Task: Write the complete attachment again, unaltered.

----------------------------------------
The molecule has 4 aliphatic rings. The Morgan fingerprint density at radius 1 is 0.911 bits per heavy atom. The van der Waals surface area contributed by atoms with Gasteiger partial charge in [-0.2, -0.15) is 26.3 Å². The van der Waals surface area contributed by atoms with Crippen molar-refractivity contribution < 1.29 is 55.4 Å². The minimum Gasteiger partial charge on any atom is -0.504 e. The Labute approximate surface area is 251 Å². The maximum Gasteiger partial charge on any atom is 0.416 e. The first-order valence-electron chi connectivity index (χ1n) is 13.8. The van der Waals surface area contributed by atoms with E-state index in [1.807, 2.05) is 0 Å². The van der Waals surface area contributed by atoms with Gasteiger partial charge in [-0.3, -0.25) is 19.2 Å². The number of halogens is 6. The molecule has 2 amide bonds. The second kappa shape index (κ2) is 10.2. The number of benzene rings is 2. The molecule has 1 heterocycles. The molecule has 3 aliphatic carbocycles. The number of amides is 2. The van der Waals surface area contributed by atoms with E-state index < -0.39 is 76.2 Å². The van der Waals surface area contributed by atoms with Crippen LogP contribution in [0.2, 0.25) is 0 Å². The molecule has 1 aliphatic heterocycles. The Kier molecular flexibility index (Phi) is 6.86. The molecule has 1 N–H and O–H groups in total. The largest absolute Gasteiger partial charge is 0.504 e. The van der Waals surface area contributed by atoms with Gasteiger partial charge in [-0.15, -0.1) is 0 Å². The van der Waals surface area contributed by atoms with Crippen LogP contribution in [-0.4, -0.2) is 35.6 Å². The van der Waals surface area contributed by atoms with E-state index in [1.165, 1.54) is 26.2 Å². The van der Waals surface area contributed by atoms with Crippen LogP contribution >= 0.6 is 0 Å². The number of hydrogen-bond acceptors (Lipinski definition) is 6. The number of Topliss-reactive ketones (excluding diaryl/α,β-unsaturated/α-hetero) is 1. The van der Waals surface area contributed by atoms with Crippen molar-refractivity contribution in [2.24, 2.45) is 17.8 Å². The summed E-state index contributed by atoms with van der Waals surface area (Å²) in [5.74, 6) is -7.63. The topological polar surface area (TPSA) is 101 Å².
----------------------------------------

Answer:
The molecule has 4 aliphatic rings. The Morgan fingerprint density at radius 1 is 0.911 bits per heavy atom. The van der Waals surface area contributed by atoms with Gasteiger partial charge in [-0.2, -0.15) is 26.3 Å². The van der Waals surface area contributed by atoms with Crippen molar-refractivity contribution < 1.29 is 55.4 Å². The minimum Gasteiger partial charge on any atom is -0.504 e. The Labute approximate surface area is 251 Å². The maximum Gasteiger partial charge on any atom is 0.416 e. The first-order valence-electron chi connectivity index (χ1n) is 13.8. The van der Waals surface area contributed by atoms with E-state index in [1.807, 2.05) is 0 Å². The van der Waals surface area contributed by atoms with Gasteiger partial charge in [-0.3, -0.25) is 19.2 Å². The number of halogens is 6. The molecule has 2 amide bonds. The second kappa shape index (κ2) is 10.2. The number of benzene rings is 2. The molecule has 1 heterocycles. The molecule has 3 aliphatic carbocycles. The number of amides is 2. The van der Waals surface area contributed by atoms with E-state index < -0.39 is 76.2 Å². The van der Waals surface area contributed by atoms with Crippen LogP contribution in [0.2, 0.25) is 0 Å². The molecule has 1 aliphatic heterocycles. The Kier molecular flexibility index (Phi) is 6.86. The molecule has 1 N–H and O–H groups in total. The largest absolute Gasteiger partial charge is 0.504 e. The van der Waals surface area contributed by atoms with Gasteiger partial charge in [-0.15, -0.1) is 0 Å². The van der Waals surface area contributed by atoms with Crippen LogP contribution in [-0.4, -0.2) is 35.6 Å². The van der Waals surface area contributed by atoms with E-state index in [1.165, 1.54) is 26.2 Å². The van der Waals surface area contributed by atoms with Crippen LogP contribution >= 0.6 is 0 Å². The number of hydrogen-bond acceptors (Lipinski definition) is 6. The number of Topliss-reactive ketones (excluding diaryl/α,β-unsaturated/α-hetero) is 1. The van der Waals surface area contributed by atoms with Crippen molar-refractivity contribution in [2.24, 2.45) is 17.8 Å². The summed E-state index contributed by atoms with van der Waals surface area (Å²) in [5.74, 6) is -7.63. The topological polar surface area (TPSA) is 101 Å².